North Korean leader Kim Jong-un has made overtures to South Korea, warning that continuing conflict with the state will only lead to "war", in a rare New Year's Day statement.
The speech was the first of its kind since Kim's grandfather, Kim Il-Sung, addressed the nation in 1994.
Speaking less than a month after the country launched a long-range rocket carrying a satellite intended for orbit, in defiance of warnings from the UN and Washington, the North Korean leader said it was time to "remove confrontation" between the North and South.
"An important issue in putting an end to the division of the country and achieving its reunification is to remove confrontation between the north and the south," he said.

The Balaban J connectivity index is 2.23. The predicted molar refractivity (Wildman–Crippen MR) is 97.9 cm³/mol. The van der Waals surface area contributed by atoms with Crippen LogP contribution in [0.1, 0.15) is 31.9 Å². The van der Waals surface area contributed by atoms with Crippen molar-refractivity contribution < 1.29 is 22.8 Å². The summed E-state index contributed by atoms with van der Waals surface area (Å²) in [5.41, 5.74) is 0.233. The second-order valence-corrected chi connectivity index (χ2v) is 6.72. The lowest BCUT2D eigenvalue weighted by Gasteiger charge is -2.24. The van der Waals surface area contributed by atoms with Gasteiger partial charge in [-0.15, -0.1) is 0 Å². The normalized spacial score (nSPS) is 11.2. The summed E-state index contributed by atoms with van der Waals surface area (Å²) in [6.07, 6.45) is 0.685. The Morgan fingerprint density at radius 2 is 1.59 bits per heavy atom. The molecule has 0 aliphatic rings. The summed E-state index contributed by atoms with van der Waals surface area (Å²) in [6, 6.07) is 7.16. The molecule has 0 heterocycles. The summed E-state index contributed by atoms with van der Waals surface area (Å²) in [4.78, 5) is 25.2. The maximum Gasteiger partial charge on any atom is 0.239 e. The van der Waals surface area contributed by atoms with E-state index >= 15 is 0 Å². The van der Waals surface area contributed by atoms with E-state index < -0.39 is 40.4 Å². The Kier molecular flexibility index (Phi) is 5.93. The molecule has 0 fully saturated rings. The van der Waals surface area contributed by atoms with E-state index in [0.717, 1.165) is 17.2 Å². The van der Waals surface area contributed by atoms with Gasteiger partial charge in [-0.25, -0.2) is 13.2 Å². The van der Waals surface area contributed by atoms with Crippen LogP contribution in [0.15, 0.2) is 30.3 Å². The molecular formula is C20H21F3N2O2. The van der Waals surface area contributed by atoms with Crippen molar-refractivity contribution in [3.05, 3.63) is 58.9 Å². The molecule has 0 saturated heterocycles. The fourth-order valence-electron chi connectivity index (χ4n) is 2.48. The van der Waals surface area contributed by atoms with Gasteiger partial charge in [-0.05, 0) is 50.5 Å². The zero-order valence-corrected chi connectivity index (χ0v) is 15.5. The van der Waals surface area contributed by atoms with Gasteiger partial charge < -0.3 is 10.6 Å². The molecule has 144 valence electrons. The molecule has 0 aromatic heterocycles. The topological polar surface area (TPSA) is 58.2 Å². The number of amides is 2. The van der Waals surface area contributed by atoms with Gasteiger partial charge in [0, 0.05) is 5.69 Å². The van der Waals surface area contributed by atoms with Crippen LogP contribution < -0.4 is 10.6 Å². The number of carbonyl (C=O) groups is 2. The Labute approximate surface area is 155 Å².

"The past records of inter-Korean relations show that confrontation between fellow countrymen leads to nothing but war."
On Christmas Eve, North Korea accused its Southern neighbour, which has recently elected a new president, of engaging in "psychological warfare" via Christmas lights.
The tower of lights, situated in Kimpho City, South Korea, was illuminated on December 22 and will stay lit until January 2. It was erected "as requested by a religious organisation" and can evidently be seen from the North Korea border.
North Korean state media said it was "psychological warfare against the DPRK which can never be tolerated."
South Korea's new President Park Geun-hye spoken of the "grave" challenge from North Korea, but vowed to "open a new era" for the region earlier this month.
North Korea, under Kim Jong Un, has pledged to bolster its nuclear arsenal unless Washington scraps what Pyongyang calls a hostile policy.